So when Deepwood opened we could hardly wait to try it out. I think my first time there was about 1952 as a 7th grader, or possibly the next year. I went with my older brother, Paul, and a couple of neighbor boys, Gaylon and Earl Gotliebson. We were not trained to traverse the course, so we headed straight down the hills, and went sliding to a stop. Needless to say, we really picked up speed, and with no steel edges, we were a hazard to others as we tried to stop at the bottom. I only went one or two more times before I realized how dangerous it was the way we going. On more than one occasion I nearly ran into another skier as I careened toward the bottom. Moreover, by now the edges of my skis were rounded off, so now they were even more dangerous. That was the end of my saga as a skier at Deepwood. I cannot recall what it cost to ski, but it must have been almost nothing because I would have had almost no money for skiing.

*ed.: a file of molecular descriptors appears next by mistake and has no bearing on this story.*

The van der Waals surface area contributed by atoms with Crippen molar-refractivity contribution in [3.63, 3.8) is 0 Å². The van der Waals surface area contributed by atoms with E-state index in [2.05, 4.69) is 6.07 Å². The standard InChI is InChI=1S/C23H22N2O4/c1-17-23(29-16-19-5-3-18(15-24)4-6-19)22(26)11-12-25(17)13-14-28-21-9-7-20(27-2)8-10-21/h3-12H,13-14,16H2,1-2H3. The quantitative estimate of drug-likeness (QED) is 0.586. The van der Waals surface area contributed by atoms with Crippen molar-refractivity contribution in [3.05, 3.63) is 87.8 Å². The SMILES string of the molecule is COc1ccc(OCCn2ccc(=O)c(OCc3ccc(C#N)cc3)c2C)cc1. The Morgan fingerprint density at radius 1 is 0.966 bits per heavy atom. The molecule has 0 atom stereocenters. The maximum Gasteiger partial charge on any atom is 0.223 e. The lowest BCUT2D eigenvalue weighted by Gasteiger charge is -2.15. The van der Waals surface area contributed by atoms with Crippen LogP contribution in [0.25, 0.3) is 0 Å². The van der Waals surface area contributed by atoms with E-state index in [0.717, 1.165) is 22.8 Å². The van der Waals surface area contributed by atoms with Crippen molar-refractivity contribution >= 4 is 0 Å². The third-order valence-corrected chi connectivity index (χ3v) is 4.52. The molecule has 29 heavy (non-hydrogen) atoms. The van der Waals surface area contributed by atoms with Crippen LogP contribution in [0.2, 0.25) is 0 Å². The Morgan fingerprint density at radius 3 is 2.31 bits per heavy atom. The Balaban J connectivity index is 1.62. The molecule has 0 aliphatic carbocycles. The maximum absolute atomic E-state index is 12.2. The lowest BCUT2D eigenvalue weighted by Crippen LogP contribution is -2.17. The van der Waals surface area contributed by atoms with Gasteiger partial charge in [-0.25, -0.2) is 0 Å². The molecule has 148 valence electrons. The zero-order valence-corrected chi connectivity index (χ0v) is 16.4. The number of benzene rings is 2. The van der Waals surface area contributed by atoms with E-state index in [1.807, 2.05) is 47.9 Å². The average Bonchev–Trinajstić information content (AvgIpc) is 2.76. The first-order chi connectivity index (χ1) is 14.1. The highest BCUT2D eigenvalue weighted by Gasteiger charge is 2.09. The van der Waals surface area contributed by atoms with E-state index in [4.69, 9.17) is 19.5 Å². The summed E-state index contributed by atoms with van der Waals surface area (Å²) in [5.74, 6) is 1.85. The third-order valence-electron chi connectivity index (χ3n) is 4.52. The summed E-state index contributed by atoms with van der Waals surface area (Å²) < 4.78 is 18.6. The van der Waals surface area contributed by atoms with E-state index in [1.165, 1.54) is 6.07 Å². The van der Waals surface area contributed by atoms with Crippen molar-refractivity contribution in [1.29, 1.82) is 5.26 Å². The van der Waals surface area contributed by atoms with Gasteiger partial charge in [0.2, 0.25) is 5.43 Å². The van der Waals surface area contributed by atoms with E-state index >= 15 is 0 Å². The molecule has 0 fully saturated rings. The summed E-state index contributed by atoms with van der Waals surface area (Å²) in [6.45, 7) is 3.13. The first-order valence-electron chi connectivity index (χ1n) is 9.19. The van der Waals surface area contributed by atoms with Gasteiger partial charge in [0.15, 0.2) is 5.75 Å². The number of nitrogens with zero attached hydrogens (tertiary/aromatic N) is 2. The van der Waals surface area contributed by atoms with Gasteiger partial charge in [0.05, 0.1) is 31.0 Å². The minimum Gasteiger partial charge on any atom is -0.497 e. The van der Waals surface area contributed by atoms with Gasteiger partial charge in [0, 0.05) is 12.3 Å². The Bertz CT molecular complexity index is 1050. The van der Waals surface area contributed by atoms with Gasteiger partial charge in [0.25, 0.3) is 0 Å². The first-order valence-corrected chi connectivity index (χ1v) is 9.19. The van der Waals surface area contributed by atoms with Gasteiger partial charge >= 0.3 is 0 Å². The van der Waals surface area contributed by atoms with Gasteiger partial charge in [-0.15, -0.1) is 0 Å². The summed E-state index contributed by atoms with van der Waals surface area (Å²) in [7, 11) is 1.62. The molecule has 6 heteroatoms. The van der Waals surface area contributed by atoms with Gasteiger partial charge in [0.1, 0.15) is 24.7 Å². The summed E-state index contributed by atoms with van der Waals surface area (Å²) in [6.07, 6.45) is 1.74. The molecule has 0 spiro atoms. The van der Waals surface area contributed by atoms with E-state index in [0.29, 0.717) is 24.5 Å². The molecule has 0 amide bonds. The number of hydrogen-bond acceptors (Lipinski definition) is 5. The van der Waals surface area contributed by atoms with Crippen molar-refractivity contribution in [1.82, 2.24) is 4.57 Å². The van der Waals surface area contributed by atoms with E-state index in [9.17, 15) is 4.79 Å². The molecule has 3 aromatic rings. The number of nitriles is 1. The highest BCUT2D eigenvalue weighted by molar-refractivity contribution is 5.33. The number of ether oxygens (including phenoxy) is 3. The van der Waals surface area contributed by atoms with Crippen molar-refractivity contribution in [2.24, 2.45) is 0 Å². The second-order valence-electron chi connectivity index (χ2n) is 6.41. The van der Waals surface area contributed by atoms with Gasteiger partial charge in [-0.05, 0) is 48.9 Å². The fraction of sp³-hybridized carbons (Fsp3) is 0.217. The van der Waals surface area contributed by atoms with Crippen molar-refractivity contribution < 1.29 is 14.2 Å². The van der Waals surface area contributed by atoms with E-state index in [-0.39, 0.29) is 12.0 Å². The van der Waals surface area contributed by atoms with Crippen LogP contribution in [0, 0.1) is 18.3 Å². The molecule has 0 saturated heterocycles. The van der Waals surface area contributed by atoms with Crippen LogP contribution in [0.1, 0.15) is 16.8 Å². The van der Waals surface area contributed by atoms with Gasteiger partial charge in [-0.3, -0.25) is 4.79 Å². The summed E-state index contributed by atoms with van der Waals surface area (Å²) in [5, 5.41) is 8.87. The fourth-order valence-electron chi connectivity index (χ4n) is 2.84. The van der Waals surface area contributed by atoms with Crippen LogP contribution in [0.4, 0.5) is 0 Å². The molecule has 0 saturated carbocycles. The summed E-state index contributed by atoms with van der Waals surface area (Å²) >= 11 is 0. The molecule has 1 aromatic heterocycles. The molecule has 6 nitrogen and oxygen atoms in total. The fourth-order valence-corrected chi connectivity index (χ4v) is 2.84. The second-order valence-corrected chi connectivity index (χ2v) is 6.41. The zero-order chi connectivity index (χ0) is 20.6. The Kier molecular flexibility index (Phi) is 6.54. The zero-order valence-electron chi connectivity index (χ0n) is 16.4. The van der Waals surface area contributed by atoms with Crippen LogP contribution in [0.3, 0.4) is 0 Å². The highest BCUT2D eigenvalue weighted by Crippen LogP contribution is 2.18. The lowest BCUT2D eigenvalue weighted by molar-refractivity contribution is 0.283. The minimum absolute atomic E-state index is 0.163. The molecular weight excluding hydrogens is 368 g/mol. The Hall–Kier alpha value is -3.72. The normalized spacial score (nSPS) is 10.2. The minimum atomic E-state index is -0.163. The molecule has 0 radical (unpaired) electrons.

However, in about December 1964 one of my grade school friends, Thomas Brunstad, now deceased, was working there on weekends. I was a older college student by then, having served a couple of years in the Army. Someone had quit so he recommended me and I started immediately on Saturdays and Sundays. Ray Fritz was my boss, and Marie ran the inside all the time. Their daughter, Gloria, was around too, and may have given ski lessons among other things.